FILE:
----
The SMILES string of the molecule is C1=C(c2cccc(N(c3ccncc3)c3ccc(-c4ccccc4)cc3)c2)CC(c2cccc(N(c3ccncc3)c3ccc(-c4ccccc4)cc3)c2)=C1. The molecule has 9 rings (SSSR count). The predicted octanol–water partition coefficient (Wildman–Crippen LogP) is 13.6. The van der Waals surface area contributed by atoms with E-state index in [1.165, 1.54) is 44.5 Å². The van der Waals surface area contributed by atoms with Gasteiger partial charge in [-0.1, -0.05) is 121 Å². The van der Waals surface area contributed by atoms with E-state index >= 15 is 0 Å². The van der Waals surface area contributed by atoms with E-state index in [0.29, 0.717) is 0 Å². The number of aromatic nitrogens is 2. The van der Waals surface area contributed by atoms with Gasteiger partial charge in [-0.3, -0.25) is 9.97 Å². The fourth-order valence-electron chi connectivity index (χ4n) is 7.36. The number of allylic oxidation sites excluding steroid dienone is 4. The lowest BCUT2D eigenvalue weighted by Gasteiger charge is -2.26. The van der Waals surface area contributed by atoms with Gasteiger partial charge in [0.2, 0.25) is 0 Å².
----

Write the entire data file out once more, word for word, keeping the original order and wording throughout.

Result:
The SMILES string of the molecule is C1=C(c2cccc(N(c3ccncc3)c3ccc(-c4ccccc4)cc3)c2)CC(c2cccc(N(c3ccncc3)c3ccc(-c4ccccc4)cc3)c2)=C1. The molecule has 9 rings (SSSR count). The predicted octanol–water partition coefficient (Wildman–Crippen LogP) is 13.6. The van der Waals surface area contributed by atoms with E-state index in [1.165, 1.54) is 44.5 Å². The van der Waals surface area contributed by atoms with Gasteiger partial charge in [-0.1, -0.05) is 121 Å². The van der Waals surface area contributed by atoms with E-state index >= 15 is 0 Å². The van der Waals surface area contributed by atoms with E-state index in [0.29, 0.717) is 0 Å². The number of aromatic nitrogens is 2. The van der Waals surface area contributed by atoms with Gasteiger partial charge in [-0.3, -0.25) is 9.97 Å². The fourth-order valence-electron chi connectivity index (χ4n) is 7.36. The number of allylic oxidation sites excluding steroid dienone is 4. The lowest BCUT2D eigenvalue weighted by Gasteiger charge is -2.26. The van der Waals surface area contributed by atoms with Gasteiger partial charge in [0.2, 0.25) is 0 Å².